Is Washington the Hottest City on Earth, or Does It Just Feel That Way?

Comparing our current temperature to other spots on the planet.
Watch out for puddles of melted ice cream this weekend. Photograph courtesy of iStockphoto.

Is the current heatwave making you think Washington could be
one of the hottest places on earth? Well, it’s not, but it might
be close. In a random, unscientific check of temperatures
around the globe today we found highs of 108 in Dubai, 102 in Baghdad,
and 101 in Libya. Las Vegas, Nevada, is forecast to hit 103
today, and Death Valley, California could top out at a ripe 115.

We asked National Oceanic and Atmospheric Administration climatologist
Deke Arndt to give some perspective to the
Mid-Atlantic heatwave. While he says “heatwaves happen every year,” this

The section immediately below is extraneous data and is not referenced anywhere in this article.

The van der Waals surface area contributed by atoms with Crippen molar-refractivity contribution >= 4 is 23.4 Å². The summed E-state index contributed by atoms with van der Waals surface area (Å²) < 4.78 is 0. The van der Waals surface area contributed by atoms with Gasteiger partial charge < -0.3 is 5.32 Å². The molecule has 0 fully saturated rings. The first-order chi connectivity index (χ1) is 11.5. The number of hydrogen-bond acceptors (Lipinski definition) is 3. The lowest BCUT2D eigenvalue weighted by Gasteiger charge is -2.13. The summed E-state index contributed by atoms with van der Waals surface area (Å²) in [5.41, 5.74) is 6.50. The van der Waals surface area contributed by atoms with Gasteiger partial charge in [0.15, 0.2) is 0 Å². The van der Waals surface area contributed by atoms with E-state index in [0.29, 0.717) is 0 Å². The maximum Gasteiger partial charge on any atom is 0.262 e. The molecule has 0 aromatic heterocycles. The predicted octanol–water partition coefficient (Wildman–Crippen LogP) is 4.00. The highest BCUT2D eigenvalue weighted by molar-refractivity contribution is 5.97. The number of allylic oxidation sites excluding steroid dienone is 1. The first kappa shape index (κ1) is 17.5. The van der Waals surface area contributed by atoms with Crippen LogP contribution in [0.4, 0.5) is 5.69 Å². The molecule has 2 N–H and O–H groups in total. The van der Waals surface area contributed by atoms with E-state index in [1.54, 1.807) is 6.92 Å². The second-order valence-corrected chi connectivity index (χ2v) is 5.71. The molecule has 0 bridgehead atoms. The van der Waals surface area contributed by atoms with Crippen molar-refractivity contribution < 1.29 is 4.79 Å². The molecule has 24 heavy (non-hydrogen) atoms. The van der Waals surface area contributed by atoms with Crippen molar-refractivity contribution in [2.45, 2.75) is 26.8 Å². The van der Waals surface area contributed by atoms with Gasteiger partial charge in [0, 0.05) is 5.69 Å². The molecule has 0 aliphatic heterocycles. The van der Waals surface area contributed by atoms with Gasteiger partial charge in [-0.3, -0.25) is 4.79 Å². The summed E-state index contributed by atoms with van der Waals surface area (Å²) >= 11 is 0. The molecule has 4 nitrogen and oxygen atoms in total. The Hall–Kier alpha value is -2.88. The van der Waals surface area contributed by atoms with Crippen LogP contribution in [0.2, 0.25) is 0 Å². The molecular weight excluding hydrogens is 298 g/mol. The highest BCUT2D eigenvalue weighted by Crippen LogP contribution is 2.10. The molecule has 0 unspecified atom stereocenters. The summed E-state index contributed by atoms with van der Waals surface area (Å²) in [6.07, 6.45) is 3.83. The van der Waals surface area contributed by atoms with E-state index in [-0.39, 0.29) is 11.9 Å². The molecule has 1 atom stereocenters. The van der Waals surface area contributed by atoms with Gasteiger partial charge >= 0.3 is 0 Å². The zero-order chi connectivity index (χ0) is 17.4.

is the third year
in a row that a heatwave in our region has set all-time
records. Interestingly, he says the heat we have now is not directly
related to our relatively mild winter—that connection would be
“pretty tenuous”—but they are both tied to long-term warming
trends.

“Each individual season is determined by a
multitude of factors, and long-term warming is only one of those
factors,” he explains.
Will we ever have another cool summer? “We could still have
cool summers in the future, but the likelihood of warmer summers
continues to increase.”

If you’re looking for a cool spot, Stanley, Idaho,
is projected to hit a low of 38 degrees at 6 o’clock Saturday morning.
If you want to freeze your **s off, this morning at McMurdo
Station in Antarctica, the temperature was minus 25. We’ll stick
with the heatwave.

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